Federal prosecutors in New York have charged an attorney who worked for the Internal Revenue Service’s Office of Professional Responsibility in Washington, D.C., with distributing methamphetamine.
Jack Vitayanon, 41, was arrested Wednesday in Washington and charged with conspiring with others to distribute 500 grams or more of methamphetamine. He allegedly conspired with people in Arizona and Long Island from September 2014 to January 2017 to distribute the highly addictive drug. They recently negotiated and sold quantities of methamphetamine to undercover special agents on Long Island.
Investigators recorded internet-based video chats and text messages capturing the negotiations. Vitayanon allegedly shipped the methamphetamine from his apartment in Washington to Long Island through Federal Express.
IRS building (Bloomberg News)
In a series of text messages with the intended recipient, according to the prosecution complaint in the case, Vitayanon indicated he was home by texting, “Home now,” and packaging methamphetamine for distribution by texting, “Im preparing stuff.” He also said he was sending an ounce (“zip”) of methamphetamine to the recipient, provided a FedEx tracking number for the shipment being sent to the recipient’s home in Oceanside, N.Y., and asked for the $1,650 payment for the methamphetamine be deposited into his personal bank accounts. He provided the routing and account numbers for the accounts in his name.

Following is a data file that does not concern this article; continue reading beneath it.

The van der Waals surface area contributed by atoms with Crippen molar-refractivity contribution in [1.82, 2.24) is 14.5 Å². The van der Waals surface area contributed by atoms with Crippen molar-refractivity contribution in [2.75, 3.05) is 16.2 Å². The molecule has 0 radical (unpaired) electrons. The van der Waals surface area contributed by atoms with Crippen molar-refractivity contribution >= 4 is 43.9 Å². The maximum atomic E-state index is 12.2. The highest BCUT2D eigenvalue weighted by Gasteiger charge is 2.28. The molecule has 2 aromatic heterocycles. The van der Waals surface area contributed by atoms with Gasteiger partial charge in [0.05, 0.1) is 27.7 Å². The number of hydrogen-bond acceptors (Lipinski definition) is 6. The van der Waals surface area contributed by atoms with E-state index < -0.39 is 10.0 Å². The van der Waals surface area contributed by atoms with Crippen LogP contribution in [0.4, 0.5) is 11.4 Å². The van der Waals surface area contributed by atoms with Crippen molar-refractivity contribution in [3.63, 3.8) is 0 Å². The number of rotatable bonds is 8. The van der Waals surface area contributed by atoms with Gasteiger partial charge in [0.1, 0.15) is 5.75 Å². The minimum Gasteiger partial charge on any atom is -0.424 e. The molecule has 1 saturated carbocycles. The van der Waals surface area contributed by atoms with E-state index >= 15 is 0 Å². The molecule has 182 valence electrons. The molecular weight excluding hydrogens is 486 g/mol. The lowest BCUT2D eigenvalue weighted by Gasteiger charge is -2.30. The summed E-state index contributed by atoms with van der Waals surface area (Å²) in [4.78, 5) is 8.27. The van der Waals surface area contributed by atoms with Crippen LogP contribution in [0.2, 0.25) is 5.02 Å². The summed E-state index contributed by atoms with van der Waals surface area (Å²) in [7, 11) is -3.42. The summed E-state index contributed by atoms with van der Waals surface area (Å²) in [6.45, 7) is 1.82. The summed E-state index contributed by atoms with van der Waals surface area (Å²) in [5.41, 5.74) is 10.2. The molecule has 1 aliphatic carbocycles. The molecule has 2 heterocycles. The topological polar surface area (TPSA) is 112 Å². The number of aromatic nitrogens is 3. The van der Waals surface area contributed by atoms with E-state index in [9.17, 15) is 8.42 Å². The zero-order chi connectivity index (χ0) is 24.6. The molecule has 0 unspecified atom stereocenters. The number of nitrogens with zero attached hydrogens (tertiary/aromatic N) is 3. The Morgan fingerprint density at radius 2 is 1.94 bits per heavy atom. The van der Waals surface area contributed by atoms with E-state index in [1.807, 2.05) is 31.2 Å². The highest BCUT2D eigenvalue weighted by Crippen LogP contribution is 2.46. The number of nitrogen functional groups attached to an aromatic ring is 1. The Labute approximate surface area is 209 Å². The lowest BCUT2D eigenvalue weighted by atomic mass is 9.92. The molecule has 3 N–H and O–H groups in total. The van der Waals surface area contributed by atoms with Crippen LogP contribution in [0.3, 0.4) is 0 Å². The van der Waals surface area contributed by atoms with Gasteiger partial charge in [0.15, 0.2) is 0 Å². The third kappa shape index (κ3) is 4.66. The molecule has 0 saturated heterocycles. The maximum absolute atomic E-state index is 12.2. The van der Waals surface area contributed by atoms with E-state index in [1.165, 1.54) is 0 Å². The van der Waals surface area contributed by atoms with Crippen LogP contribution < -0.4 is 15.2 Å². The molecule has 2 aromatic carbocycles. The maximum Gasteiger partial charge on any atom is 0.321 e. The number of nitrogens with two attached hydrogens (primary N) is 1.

The FedEx package’s recipient, who was working with law enforcement, recorded a video chat with Vitayanon over the internet last December. During the recorded conversation Vitayanon was seen in his residence smoking what appeared to be methamphetamine from a glass pipe, according to the complaint.
After getting a search warrant, authorities searched his D.C. apartment and seized methamphetamine, drug paraphernalia, packaging materials and drug ledgers. Authorities compared the activity to the cable TV series, “Breaking Bad,” about a fictitious meth ring.
“As alleged, the defendant—a federal attorney working for the IRS’s Office of Professional Responsibility—broke bad and supplemented his income by selling distribution quantities of methamphetamine,” said U.S. Attorney Robert Capers in a statement. “The defendant will now be held to account for his alleged criminal conduct.”
It was not clear which attorney is representing Vitayanon. A LinkedIn message sent to him was not immediately answered.
Michael Cohn, editor-in-chief of AccountingToday.com, has been covering business and technology for a variety of publications since 1985.